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Life Sci. 2001 Mar 16;68(17):1939-49.

Acute alcohol intoxication and endotoxemia desensitize HIV-1 gp120-induced CC-chemokine production by Kupffer cells.

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Department of Physiology and NIAAA-Sponsored Alcohol Research Center, Louisiana State University Health Sciences Center, New Orleans 70112, USA.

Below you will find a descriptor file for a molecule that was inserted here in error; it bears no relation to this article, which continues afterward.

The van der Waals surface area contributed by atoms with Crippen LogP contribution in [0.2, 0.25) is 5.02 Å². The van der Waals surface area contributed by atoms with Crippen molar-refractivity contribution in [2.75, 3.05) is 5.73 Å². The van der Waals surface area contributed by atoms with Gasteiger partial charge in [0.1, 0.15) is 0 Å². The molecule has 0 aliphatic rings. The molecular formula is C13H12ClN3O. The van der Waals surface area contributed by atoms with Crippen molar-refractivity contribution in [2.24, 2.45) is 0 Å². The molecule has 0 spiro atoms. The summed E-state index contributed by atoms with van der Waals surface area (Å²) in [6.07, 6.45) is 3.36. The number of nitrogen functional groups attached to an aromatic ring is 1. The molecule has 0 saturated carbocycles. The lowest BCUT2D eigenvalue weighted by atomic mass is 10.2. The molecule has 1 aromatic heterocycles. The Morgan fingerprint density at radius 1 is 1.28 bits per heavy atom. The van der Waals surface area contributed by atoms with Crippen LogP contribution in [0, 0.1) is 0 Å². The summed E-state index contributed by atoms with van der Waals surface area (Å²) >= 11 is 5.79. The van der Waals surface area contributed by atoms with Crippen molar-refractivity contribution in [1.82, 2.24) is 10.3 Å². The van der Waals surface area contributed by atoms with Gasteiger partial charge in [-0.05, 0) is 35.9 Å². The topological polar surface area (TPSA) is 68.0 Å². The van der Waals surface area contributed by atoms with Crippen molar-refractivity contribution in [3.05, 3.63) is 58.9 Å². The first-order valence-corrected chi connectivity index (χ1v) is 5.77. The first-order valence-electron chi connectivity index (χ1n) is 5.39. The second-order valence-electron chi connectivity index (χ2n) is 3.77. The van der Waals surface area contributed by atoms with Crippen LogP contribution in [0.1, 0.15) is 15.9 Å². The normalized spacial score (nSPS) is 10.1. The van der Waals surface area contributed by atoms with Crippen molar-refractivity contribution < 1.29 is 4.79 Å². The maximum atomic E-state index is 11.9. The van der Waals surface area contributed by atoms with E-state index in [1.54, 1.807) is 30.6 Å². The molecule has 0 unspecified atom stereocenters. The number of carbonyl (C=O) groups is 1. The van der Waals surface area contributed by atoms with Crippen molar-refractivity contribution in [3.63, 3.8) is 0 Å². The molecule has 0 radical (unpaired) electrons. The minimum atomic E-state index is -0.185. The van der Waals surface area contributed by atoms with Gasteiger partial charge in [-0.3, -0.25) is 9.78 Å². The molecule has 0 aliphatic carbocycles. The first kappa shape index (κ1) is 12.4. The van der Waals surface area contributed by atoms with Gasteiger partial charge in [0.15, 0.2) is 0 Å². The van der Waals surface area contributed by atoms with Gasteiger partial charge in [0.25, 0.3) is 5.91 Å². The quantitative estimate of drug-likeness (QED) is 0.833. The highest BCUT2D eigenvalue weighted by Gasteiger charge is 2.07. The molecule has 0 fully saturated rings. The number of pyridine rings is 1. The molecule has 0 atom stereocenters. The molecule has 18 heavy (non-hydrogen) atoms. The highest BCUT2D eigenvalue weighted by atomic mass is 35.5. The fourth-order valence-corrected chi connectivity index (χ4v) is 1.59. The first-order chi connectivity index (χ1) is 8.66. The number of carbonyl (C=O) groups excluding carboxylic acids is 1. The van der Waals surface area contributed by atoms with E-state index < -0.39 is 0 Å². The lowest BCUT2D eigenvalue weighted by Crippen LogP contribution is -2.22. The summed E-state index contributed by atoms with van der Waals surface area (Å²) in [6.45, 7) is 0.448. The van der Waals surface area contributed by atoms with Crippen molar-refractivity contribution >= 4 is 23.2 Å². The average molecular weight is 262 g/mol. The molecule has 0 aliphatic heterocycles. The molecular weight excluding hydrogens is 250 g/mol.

Chemokines are involved in the inhibition of HIV-1 infection and in the pathogenesis of tissue injury in a number of conditions, including endotoxemia and alcoholic liver disease. CC chemotactic peptides (MIP-1alpha, MCP-1 and RANTES) are produced by a wide variety of cell types in response to immunological stimuli, bacterial endotoxin and gp120 from HIV-1 and HIV-2. This work tests the hypothesis that prior exposure to endotoxin and/or ethanol in vivo inhibits the production of CC-chemokines following a secondary challenge with HIV-1 gp120 in vitro. Male Sprague-Dawley rats received in intravenous infusion of ethanol to maintain blood ethanol level at 170 mg/dl for 3 hr. Escherichia coli LPS (1 mg/Kg) was given intravenously 5 min after the ethanol bolus was injected. Control groups received similar volumes of saline. Three hr after LPS treatment, Kupffer cells were obtained and treated with HIV-1 gp120 (5 microg/10(6) cells/24 hr). At the end of the incubation period, cells were obtained for RT-PCR analysis of CC-chemokine mRNA expression. Chemokine release in culture supernatants was measured by ELISA. Results show that in vivo ethanol was associated with downregulation of MIP-1alpha and MCP-1 mRNA expression and protein release in primary cultures of Kupffer cells. However, ethanol alone primed isolated Kupffer cells for enhanced RANTES mRNA and protein release in the presence or absence of HIV-1 gp120. These results demonstrate that acute ethanol intoxication and endotoxemia may selectively act as a desensitizing agent in response to a secondary challenge with bacterial or viral products.

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